The attorney general of Illinois has sued five companies that it claims broke state law when it demanded upfront fees in exchange for assistance with student loan repayment problems. The companies named in the lawsuit reportedly asked for as much as $1,250 to provide services, and none of the amount paid went toward the borrower's student loan balances. One of the main goals of the lawsuit is to help victims regain their money.
However, there was no specific plan in place to help those effected get a refund. In almost all cases, borrowers should be able to get information about debt relief or student loans without having to pay for it. Additionally, borrowers in any state may be able to negotiate a flexible repayment plan with their loan providers. This is often true whether the loan is a private or a federal loan.
Such schemes have previously targeted those who are behind on their mortgages or credit card debt. As student loan debt grows and it becomes harder for many to stay current on their payments, those who have these types of obligations have become more vulnerable to less than ethical debt relief companies. A hotline and website have been setup in Illinois to help educate borrowers, but some of the information may be relevant to borrowers in Texas and other states.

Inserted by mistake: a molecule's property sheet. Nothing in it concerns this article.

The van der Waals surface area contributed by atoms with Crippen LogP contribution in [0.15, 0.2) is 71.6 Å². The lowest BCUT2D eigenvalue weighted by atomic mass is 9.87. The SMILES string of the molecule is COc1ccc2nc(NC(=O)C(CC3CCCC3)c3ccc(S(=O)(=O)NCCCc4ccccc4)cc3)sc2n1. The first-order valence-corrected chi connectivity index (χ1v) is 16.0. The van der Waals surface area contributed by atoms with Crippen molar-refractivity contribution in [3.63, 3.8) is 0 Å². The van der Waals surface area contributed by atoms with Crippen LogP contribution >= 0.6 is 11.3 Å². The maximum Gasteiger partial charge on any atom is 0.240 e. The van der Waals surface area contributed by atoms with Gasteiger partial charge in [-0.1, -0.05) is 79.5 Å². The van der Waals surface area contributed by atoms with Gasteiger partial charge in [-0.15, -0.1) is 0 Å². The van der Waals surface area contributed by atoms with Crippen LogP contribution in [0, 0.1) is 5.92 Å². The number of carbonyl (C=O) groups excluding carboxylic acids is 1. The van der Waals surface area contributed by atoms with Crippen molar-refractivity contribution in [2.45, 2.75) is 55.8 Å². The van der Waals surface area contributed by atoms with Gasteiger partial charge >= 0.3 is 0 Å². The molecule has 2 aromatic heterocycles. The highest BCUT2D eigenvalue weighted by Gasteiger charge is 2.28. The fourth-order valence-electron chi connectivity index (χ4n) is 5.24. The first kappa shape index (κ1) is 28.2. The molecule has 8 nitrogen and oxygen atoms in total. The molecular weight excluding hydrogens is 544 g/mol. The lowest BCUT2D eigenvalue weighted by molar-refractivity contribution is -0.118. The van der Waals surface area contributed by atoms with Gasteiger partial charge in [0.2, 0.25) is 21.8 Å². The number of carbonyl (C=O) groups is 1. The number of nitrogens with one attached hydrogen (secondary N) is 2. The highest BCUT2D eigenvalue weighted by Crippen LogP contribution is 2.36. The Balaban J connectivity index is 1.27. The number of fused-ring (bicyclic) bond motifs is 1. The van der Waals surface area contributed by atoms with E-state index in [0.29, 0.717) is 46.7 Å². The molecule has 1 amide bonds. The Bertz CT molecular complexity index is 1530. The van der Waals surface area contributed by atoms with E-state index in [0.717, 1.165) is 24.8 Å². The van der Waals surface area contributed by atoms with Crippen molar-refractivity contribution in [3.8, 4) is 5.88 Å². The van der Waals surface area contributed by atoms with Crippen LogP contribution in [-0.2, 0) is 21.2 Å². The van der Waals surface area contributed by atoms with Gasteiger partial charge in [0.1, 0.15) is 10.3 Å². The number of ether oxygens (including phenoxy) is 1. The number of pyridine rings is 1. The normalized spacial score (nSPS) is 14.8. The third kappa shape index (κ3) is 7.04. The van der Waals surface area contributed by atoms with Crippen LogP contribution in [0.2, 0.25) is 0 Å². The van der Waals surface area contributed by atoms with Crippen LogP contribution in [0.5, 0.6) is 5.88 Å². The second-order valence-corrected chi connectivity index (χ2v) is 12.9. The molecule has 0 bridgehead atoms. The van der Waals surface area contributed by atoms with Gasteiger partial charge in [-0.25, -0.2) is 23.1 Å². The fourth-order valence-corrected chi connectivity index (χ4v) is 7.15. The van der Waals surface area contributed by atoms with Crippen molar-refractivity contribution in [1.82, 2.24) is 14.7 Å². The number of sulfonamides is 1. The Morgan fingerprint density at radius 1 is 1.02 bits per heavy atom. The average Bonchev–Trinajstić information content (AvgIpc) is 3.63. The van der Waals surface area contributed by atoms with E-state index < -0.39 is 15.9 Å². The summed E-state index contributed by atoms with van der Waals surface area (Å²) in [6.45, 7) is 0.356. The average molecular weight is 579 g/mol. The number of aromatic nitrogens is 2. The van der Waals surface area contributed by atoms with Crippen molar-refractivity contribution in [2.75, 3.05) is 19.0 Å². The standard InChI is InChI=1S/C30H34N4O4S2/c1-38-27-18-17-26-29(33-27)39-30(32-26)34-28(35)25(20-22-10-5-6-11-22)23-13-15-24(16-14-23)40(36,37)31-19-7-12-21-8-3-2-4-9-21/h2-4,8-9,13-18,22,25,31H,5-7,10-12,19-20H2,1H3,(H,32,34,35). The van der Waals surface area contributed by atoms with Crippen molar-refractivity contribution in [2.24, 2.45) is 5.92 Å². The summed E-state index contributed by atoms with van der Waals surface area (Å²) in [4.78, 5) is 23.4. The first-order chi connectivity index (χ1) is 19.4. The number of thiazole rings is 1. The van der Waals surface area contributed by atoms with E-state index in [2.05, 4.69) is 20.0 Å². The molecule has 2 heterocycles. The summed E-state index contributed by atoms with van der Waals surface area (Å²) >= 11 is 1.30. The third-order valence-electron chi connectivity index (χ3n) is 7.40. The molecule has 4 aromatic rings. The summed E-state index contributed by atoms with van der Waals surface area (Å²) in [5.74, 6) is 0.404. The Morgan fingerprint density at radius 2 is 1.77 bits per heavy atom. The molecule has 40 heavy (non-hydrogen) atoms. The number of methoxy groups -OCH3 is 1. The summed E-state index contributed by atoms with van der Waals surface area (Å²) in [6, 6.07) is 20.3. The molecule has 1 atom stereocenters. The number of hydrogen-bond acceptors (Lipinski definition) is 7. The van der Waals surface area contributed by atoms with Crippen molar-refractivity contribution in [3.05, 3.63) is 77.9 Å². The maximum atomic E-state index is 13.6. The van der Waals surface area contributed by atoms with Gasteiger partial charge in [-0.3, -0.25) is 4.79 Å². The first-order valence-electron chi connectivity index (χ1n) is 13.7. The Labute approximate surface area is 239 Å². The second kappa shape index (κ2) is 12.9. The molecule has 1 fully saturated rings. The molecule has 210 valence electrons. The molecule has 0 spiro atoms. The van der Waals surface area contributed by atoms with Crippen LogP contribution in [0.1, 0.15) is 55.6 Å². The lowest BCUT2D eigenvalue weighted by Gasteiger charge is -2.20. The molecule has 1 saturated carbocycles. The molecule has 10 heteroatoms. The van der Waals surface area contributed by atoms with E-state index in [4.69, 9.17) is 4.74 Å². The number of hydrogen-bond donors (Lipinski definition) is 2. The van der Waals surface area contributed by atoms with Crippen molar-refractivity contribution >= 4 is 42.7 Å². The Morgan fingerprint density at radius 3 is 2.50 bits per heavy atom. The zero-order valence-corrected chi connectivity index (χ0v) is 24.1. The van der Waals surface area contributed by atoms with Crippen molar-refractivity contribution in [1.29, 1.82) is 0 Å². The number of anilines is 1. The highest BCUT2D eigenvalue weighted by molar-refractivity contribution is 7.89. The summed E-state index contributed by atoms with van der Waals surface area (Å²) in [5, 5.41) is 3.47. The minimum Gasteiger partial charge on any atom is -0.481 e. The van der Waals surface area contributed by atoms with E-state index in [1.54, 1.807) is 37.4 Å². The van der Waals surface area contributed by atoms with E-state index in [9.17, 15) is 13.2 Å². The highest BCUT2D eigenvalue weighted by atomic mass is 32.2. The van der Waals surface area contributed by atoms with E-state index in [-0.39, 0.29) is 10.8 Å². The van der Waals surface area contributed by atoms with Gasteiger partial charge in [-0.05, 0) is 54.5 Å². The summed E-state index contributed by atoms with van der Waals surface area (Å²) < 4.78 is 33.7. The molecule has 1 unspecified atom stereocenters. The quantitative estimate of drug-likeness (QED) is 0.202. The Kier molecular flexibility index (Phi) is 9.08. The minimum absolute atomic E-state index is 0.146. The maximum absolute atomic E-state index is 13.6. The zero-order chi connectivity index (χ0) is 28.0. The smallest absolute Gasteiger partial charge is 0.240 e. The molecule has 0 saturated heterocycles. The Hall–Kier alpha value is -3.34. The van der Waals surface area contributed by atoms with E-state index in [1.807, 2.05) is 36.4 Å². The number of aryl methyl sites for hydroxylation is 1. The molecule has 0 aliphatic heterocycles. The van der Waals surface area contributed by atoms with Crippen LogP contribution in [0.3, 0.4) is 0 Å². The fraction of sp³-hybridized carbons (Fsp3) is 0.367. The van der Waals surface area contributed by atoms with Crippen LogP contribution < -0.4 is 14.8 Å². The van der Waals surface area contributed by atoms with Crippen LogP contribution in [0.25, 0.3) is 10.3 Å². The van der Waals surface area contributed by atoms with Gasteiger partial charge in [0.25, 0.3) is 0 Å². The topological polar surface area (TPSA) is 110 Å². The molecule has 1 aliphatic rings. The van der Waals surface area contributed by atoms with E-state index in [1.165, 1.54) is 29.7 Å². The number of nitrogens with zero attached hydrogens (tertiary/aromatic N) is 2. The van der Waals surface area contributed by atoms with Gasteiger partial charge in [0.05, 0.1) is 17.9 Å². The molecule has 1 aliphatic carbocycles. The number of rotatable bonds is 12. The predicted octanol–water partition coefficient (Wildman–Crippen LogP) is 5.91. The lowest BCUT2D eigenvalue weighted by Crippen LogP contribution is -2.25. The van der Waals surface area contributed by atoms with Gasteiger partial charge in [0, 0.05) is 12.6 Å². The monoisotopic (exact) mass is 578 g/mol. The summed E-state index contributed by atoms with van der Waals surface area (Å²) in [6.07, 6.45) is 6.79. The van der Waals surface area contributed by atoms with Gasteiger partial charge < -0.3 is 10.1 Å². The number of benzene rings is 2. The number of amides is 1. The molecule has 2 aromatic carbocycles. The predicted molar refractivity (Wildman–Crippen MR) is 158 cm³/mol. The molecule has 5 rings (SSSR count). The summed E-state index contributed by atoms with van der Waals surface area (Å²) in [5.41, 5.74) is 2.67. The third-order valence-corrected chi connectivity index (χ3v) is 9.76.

Those who are looking for a fresh financial start may wish to consider filing for bankruptcy. Bankruptcy may allow for certain unsecured debts to be discharged, which means creditors can no longer pursue them. As soon as a petition is filed and approved, a stay may be granted by the judge and creditors cannot continue with any legal or collections efforts against the debtor. An attorney may provide more information about the eligibility and other requirements associated with a personal bankruptcy filing.